El-Molla indicated that the oil and gas sector amounted to 24 percent of Egypt’s GDP in FY2019/2020, and the sector’s total investments from FY2014/2015 to FY2019/2020 amounted to $74 billion.
The minister also noted that 6 million more homes were added to the 11.8 million homes that have natural gas, explaining that the refining industry is witnessing the implementation of a plan to develop and modernise old refineries and establish new refineries that comply with European standards and specifications.
“This has contributed to reducing gasoline and diesel imports by 35% and the overall goal is to achieve self-sufficiency in petroleum products by 2023,” said the minister.
Marina Wes — the World Bank’s country director for Egypt, Yemen, and Djibouti — said that the way policy reform has helped leverage private sector engagement leaves her optimistic about the potential progress in Egypt going forward.
“The reforms outlined today were challenging to implement, yet Egypt was successful in its executional framework, leading to a sustainable development of the oil sector’s value chain,” she added.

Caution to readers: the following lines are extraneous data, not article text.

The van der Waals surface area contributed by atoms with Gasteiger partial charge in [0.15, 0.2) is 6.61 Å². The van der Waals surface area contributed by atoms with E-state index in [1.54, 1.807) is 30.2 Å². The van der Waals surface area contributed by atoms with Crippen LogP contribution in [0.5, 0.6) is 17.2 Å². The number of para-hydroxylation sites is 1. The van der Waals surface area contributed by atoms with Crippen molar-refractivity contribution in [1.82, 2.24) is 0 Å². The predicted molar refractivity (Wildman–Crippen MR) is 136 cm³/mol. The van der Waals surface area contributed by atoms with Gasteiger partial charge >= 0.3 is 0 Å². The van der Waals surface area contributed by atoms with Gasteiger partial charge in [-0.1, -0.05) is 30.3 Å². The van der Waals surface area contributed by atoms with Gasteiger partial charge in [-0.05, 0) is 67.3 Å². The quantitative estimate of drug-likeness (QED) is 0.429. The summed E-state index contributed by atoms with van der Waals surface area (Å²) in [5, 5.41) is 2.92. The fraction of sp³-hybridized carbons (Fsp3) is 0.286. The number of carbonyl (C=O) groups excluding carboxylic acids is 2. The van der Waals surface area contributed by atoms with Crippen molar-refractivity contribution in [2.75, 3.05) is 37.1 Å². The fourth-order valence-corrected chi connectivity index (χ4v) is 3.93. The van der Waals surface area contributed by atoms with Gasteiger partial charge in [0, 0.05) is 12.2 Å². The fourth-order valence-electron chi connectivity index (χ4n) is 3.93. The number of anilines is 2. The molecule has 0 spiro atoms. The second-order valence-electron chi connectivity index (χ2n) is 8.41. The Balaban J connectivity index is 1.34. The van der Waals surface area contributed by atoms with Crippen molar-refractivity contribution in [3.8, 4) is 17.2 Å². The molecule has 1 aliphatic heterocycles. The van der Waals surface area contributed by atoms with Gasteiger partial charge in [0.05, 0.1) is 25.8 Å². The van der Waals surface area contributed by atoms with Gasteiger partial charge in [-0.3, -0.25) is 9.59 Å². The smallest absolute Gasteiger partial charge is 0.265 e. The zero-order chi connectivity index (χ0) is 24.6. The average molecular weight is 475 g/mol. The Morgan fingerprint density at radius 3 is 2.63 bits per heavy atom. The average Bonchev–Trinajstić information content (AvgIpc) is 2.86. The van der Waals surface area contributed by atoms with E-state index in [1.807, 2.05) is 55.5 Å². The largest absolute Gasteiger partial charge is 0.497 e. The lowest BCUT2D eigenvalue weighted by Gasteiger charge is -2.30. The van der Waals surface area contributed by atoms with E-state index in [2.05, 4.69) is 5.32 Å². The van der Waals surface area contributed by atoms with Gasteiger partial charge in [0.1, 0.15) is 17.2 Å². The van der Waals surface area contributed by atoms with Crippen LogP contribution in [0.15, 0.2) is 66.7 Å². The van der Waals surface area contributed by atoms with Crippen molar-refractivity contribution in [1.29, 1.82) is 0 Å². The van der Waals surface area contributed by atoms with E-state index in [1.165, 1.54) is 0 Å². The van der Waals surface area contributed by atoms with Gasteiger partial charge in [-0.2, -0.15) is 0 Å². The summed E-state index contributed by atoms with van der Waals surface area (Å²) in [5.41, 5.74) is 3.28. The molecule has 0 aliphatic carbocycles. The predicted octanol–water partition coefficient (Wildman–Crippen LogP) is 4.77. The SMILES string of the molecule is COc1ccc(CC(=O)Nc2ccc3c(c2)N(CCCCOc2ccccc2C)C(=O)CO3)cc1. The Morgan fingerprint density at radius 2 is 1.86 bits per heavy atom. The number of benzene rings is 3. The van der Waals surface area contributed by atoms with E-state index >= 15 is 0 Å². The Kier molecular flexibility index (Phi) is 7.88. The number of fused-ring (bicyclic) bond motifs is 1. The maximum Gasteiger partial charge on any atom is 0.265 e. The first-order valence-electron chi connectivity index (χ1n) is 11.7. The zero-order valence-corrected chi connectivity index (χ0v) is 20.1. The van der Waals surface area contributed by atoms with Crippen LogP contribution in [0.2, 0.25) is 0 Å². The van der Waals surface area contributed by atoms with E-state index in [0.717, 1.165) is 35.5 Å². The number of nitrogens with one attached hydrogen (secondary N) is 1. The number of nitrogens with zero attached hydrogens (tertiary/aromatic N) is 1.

She explained that the improvement of petroleum and gas production promotes economic and social development by contributing to economic growth and job creation.
Moreover, the sustainable development of the sector is important for the promotion of affordable and clean energy by adopting sustainable production practices and infrastructure, according to Wes.
David Chi, vice president of Apache Corporation and General Manager for Apache Egypt, said that the company has been Egypt’s partner for 25 years, investing over $20 billion in the country.
He added that Egypt is in a great place in terms of resources, location, and leadership, which makes it a regional hub for foreign investments in the energy sector.
In 2020, the Ministry of International Cooperation secured $9.8 billion in development financing; of which $6.7 billion were secured for financing sovereign projects and $3.1 billion for the private sector.